A California judge on Thursday issued a tentative order that if solidified would uphold the state’s ban on for-profit prisons.
California’s law against private prisons, Assembly Bill 32, took effect on Jan. 1. The legislation prohibits new for-profit detention centers from being built, phasing out the use of private prisons by 2028.
Both the Trump administration and GEO Group, a Florida-based private prison company, have filed lawsuits against the law.
The GEO Group’s complaint argues that the new law is a “transparent attempt by the state to shut down the federal government’s detention efforts within California’s borders,” with the Trump administration making similar claims, according to the Los Angeles Times.
In a virtual hearing Thursday, U.S. District Judge Janis Sammartino consolidated the two lawsuits, reportedly describing them as “fascinating and complex.”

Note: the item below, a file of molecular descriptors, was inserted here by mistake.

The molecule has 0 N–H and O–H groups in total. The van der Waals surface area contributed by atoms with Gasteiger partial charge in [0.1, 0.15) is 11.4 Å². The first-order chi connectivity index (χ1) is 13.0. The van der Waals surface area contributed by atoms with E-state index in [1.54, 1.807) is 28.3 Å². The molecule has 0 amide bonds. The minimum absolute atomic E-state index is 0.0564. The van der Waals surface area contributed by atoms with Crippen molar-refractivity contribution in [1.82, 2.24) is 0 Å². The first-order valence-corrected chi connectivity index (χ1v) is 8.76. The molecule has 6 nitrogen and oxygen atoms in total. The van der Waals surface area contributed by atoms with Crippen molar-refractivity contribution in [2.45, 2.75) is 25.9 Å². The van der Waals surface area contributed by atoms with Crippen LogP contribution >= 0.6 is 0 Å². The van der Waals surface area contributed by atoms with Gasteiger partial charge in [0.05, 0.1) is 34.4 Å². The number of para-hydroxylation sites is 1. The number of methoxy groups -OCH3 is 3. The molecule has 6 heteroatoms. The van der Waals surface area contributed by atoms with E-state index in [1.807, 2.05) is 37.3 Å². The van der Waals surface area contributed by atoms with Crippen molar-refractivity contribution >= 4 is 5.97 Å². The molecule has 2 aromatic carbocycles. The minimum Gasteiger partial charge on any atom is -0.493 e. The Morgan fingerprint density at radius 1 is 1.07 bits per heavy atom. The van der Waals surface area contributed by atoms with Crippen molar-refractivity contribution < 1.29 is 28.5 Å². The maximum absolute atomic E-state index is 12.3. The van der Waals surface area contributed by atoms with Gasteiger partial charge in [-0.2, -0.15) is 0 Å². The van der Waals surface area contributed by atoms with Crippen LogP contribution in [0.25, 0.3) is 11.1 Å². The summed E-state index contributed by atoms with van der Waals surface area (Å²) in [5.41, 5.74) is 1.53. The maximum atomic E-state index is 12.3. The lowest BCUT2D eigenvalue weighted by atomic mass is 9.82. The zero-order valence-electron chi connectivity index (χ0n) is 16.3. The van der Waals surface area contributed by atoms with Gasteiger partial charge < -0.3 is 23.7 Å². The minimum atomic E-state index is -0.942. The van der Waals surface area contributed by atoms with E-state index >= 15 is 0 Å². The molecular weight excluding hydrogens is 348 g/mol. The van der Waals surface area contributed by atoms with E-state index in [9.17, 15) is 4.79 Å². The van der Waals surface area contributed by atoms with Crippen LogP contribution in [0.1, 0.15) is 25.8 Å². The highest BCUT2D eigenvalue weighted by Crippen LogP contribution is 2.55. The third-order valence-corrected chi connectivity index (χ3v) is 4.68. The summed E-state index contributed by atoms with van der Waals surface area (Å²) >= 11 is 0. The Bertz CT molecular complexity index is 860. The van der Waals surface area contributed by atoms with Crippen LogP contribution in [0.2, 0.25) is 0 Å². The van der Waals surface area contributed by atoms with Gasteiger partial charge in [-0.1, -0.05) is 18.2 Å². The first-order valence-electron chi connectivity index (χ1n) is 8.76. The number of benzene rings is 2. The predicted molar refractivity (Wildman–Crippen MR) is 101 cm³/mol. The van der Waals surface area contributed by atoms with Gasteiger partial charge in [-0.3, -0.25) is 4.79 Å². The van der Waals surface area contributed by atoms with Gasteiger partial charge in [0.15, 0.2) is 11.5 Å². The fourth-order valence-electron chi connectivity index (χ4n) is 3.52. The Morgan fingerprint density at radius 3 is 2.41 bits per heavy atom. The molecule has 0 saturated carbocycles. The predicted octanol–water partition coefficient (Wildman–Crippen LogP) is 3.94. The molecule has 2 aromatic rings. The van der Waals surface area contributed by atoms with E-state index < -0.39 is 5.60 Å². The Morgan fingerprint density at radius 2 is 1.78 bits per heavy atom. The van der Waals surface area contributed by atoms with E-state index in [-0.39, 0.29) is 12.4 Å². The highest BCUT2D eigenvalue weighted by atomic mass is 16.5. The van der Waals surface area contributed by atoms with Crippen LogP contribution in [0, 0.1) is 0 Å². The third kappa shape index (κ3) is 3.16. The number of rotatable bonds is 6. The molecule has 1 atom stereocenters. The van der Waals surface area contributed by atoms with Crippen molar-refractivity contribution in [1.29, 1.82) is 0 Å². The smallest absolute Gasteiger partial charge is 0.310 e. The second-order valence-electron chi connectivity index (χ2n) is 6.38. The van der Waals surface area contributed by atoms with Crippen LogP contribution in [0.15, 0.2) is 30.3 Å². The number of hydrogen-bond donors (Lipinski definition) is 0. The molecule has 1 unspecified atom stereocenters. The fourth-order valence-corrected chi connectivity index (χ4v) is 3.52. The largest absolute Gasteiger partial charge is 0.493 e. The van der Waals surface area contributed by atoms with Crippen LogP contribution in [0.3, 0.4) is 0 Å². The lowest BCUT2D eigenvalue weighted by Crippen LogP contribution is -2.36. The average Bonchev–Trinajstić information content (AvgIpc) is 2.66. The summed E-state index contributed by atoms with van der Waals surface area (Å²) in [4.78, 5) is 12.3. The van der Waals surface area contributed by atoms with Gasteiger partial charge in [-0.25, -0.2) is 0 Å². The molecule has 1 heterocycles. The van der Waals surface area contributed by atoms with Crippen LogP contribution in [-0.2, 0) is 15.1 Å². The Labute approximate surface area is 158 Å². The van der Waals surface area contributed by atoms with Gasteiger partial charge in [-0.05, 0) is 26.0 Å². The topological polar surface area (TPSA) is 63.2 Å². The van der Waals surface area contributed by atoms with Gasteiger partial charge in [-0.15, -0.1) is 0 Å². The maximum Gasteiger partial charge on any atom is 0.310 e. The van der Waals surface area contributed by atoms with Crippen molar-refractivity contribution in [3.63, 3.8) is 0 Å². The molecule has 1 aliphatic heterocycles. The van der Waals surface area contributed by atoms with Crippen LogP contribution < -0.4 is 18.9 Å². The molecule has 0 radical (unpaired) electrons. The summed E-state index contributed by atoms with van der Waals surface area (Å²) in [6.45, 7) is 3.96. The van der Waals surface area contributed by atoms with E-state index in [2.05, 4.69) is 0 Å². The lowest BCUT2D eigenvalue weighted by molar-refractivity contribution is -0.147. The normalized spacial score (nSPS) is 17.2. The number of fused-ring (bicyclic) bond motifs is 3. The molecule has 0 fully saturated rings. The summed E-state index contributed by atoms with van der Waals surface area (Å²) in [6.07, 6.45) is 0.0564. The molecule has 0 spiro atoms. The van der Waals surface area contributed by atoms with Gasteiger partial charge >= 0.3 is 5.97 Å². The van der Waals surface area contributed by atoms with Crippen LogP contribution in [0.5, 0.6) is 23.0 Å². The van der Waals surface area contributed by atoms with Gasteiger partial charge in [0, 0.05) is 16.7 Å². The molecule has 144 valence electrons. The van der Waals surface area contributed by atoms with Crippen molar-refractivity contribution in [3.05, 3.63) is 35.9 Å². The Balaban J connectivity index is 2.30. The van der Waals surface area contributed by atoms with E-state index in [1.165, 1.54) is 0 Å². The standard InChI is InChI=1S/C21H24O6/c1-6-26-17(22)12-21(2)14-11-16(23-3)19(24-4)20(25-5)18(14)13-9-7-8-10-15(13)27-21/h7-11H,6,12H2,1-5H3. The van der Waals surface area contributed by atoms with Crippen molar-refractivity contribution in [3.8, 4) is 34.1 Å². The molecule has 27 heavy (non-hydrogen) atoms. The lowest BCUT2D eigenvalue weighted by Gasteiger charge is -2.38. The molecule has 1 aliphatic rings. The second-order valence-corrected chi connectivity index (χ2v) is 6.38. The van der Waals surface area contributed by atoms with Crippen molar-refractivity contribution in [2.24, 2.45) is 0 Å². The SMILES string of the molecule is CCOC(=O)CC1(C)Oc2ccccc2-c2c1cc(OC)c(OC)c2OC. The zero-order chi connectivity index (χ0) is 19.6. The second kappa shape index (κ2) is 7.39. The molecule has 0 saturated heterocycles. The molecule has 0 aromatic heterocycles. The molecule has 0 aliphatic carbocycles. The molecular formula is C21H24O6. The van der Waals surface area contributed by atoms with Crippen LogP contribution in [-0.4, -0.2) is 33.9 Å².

During the hearing, Sammartino signaled that she would likely dismiss most of the case against the state, though she would temporarily suspend the law while the cased continued to be heard in court.
She said that she was inclined to believe that Assembly Bill 32 “does not unconstitutionally discriminate against the federal government or its contractors.”
The law affects 10 private prison and immigrant detention facilities in the state — a majority of California’s prison capacity — totaling over 11,000 beds, the LA Times reports. GEO Group manages seven of those facilities.